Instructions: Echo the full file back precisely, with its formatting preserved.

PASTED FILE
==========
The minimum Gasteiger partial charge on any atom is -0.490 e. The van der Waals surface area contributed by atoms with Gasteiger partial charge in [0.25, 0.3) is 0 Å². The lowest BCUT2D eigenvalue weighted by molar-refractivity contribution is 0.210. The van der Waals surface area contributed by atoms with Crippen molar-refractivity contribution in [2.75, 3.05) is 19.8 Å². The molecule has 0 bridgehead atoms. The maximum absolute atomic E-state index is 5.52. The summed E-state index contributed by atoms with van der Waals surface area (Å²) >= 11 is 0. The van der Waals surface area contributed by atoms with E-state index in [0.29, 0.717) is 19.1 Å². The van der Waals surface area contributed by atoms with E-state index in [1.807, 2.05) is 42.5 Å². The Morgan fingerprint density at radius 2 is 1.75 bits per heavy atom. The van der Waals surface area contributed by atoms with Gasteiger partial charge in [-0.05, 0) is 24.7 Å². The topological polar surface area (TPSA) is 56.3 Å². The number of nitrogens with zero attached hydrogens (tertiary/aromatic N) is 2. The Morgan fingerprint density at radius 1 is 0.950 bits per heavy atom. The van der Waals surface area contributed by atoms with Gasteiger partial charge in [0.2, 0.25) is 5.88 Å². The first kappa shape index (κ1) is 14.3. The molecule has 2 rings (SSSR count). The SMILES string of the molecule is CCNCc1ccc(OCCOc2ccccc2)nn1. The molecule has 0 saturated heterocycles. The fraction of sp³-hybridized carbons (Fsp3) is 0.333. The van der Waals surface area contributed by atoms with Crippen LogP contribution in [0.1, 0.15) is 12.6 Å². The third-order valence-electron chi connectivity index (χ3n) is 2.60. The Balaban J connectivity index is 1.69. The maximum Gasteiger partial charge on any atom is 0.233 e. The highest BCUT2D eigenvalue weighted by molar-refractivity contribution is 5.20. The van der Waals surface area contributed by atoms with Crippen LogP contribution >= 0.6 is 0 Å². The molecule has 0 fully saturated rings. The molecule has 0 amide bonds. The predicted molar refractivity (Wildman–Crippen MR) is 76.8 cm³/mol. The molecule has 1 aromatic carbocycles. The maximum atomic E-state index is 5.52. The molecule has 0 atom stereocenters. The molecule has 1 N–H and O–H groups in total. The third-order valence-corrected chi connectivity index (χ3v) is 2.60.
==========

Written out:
The minimum Gasteiger partial charge on any atom is -0.490 e. The van der Waals surface area contributed by atoms with Gasteiger partial charge in [0.25, 0.3) is 0 Å². The lowest BCUT2D eigenvalue weighted by molar-refractivity contribution is 0.210. The van der Waals surface area contributed by atoms with Crippen molar-refractivity contribution in [2.75, 3.05) is 19.8 Å². The molecule has 0 bridgehead atoms. The maximum absolute atomic E-state index is 5.52. The summed E-state index contributed by atoms with van der Waals surface area (Å²) >= 11 is 0. The van der Waals surface area contributed by atoms with E-state index in [0.29, 0.717) is 19.1 Å². The van der Waals surface area contributed by atoms with E-state index in [1.807, 2.05) is 42.5 Å². The Morgan fingerprint density at radius 2 is 1.75 bits per heavy atom. The van der Waals surface area contributed by atoms with Gasteiger partial charge in [-0.05, 0) is 24.7 Å². The topological polar surface area (TPSA) is 56.3 Å². The number of nitrogens with zero attached hydrogens (tertiary/aromatic N) is 2. The Morgan fingerprint density at radius 1 is 0.950 bits per heavy atom. The van der Waals surface area contributed by atoms with Gasteiger partial charge in [0.2, 0.25) is 5.88 Å². The first kappa shape index (κ1) is 14.3. The molecule has 2 rings (SSSR count). The SMILES string of the molecule is CCNCc1ccc(OCCOc2ccccc2)nn1. The molecule has 0 saturated heterocycles. The fraction of sp³-hybridized carbons (Fsp3) is 0.333. The van der Waals surface area contributed by atoms with Crippen LogP contribution in [0.1, 0.15) is 12.6 Å². The third-order valence-electron chi connectivity index (χ3n) is 2.60. The Balaban J connectivity index is 1.69. The maximum Gasteiger partial charge on any atom is 0.233 e. The highest BCUT2D eigenvalue weighted by molar-refractivity contribution is 5.20. The van der Waals surface area contributed by atoms with Crippen LogP contribution >= 0.6 is 0 Å². The molecule has 0 fully saturated rings. The molecule has 0 amide bonds. The predicted molar refractivity (Wildman–Crippen MR) is 76.8 cm³/mol. The molecule has 1 aromatic carbocycles. The maximum atomic E-state index is 5.52. The molecule has 0 atom stereocenters. The molecule has 1 N–H and O–H groups in total. The third-order valence-corrected chi connectivity index (χ3v) is 2.60.